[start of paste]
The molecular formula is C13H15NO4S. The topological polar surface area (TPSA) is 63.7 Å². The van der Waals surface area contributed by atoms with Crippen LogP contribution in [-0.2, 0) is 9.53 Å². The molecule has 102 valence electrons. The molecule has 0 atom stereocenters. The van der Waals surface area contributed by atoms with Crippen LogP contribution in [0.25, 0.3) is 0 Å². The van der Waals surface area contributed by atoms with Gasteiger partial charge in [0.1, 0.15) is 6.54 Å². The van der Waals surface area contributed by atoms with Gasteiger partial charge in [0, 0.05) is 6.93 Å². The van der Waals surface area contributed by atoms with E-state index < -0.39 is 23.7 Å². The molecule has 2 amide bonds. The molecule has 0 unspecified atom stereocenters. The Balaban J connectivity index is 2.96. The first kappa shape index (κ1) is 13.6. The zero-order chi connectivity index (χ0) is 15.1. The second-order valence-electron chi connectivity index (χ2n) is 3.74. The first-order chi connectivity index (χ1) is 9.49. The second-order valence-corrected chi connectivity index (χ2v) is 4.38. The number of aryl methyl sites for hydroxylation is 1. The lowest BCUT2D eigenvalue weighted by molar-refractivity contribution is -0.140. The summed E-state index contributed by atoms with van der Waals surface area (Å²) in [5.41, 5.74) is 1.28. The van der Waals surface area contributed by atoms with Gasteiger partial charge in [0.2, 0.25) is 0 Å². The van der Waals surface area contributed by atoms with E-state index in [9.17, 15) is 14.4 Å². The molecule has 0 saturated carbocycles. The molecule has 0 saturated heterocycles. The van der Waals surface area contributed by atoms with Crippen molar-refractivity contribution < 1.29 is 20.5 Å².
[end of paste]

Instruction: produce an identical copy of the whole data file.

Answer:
The molecular formula is C13H15NO4S. The topological polar surface area (TPSA) is 63.7 Å². The van der Waals surface area contributed by atoms with Crippen LogP contribution in [-0.2, 0) is 9.53 Å². The molecule has 102 valence electrons. The molecule has 0 atom stereocenters. The van der Waals surface area contributed by atoms with Crippen LogP contribution in [0.25, 0.3) is 0 Å². The van der Waals surface area contributed by atoms with Gasteiger partial charge in [0.1, 0.15) is 6.54 Å². The van der Waals surface area contributed by atoms with Gasteiger partial charge in [0, 0.05) is 6.93 Å². The van der Waals surface area contributed by atoms with E-state index < -0.39 is 23.7 Å². The molecule has 2 amide bonds. The molecule has 0 unspecified atom stereocenters. The Balaban J connectivity index is 2.96. The first kappa shape index (κ1) is 13.6. The zero-order chi connectivity index (χ0) is 15.1. The second-order valence-electron chi connectivity index (χ2n) is 3.74. The first-order chi connectivity index (χ1) is 9.49. The second-order valence-corrected chi connectivity index (χ2v) is 4.38. The number of aryl methyl sites for hydroxylation is 1. The lowest BCUT2D eigenvalue weighted by molar-refractivity contribution is -0.140. The summed E-state index contributed by atoms with van der Waals surface area (Å²) in [5.41, 5.74) is 1.28. The van der Waals surface area contributed by atoms with Gasteiger partial charge in [0.2, 0.25) is 0 Å². The van der Waals surface area contributed by atoms with E-state index in [9.17, 15) is 14.4 Å². The molecule has 0 saturated carbocycles. The molecule has 0 saturated heterocycles. The van der Waals surface area contributed by atoms with Crippen molar-refractivity contribution < 1.29 is 20.5 Å².